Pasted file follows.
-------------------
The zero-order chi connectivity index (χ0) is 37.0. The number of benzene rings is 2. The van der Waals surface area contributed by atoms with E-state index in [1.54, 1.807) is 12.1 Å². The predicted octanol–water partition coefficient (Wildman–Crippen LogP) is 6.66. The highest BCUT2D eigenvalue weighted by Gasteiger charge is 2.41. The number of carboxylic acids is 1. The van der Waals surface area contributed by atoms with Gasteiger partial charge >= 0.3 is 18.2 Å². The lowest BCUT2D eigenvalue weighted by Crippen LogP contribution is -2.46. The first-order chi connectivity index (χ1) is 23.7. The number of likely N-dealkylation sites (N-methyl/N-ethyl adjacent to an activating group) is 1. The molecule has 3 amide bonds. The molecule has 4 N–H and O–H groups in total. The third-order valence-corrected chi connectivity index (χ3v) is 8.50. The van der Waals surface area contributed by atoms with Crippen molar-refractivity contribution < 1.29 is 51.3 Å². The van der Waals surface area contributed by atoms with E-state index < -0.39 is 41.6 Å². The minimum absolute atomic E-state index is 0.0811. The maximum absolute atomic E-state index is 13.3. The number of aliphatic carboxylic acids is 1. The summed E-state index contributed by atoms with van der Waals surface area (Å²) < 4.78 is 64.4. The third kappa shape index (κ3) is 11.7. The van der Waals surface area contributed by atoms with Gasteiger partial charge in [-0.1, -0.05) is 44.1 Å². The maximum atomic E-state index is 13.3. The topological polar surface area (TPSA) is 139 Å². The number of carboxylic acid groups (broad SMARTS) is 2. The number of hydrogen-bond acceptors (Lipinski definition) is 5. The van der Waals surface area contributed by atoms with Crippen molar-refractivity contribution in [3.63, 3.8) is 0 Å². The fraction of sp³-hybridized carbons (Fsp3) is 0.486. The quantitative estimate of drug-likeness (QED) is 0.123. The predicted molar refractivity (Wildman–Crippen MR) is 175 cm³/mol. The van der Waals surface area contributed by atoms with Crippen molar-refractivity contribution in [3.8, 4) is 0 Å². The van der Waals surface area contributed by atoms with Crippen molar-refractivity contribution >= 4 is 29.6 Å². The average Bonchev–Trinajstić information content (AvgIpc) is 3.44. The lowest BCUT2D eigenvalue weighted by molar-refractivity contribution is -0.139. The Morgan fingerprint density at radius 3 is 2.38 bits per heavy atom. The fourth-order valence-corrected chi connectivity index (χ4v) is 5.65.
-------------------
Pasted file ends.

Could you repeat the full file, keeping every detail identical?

The zero-order chi connectivity index (χ0) is 37.0. The number of benzene rings is 2. The van der Waals surface area contributed by atoms with E-state index in [1.54, 1.807) is 12.1 Å². The predicted octanol–water partition coefficient (Wildman–Crippen LogP) is 6.66. The highest BCUT2D eigenvalue weighted by Gasteiger charge is 2.41. The number of carboxylic acids is 1. The van der Waals surface area contributed by atoms with Gasteiger partial charge >= 0.3 is 18.2 Å². The lowest BCUT2D eigenvalue weighted by Crippen LogP contribution is -2.46. The first-order chi connectivity index (χ1) is 23.7. The number of likely N-dealkylation sites (N-methyl/N-ethyl adjacent to an activating group) is 1. The molecule has 3 amide bonds. The molecule has 4 N–H and O–H groups in total. The third-order valence-corrected chi connectivity index (χ3v) is 8.50. The van der Waals surface area contributed by atoms with Crippen molar-refractivity contribution < 1.29 is 51.3 Å². The van der Waals surface area contributed by atoms with E-state index < -0.39 is 41.6 Å². The minimum absolute atomic E-state index is 0.0811. The maximum absolute atomic E-state index is 13.3. The number of aliphatic carboxylic acids is 1. The summed E-state index contributed by atoms with van der Waals surface area (Å²) < 4.78 is 64.4. The third kappa shape index (κ3) is 11.7. The van der Waals surface area contributed by atoms with Gasteiger partial charge in [-0.1, -0.05) is 44.1 Å². The maximum atomic E-state index is 13.3. The topological polar surface area (TPSA) is 139 Å². The number of carboxylic acid groups (broad SMARTS) is 2. The number of hydrogen-bond acceptors (Lipinski definition) is 5. The van der Waals surface area contributed by atoms with Crippen molar-refractivity contribution in [3.63, 3.8) is 0 Å². The fraction of sp³-hybridized carbons (Fsp3) is 0.486. The quantitative estimate of drug-likeness (QED) is 0.123. The predicted molar refractivity (Wildman–Crippen MR) is 175 cm³/mol. The van der Waals surface area contributed by atoms with Crippen molar-refractivity contribution in [3.8, 4) is 0 Å². The van der Waals surface area contributed by atoms with Crippen molar-refractivity contribution >= 4 is 29.6 Å². The average Bonchev–Trinajstić information content (AvgIpc) is 3.44. The lowest BCUT2D eigenvalue weighted by molar-refractivity contribution is -0.139. The Morgan fingerprint density at radius 3 is 2.38 bits per heavy atom. The fourth-order valence-corrected chi connectivity index (χ4v) is 5.65.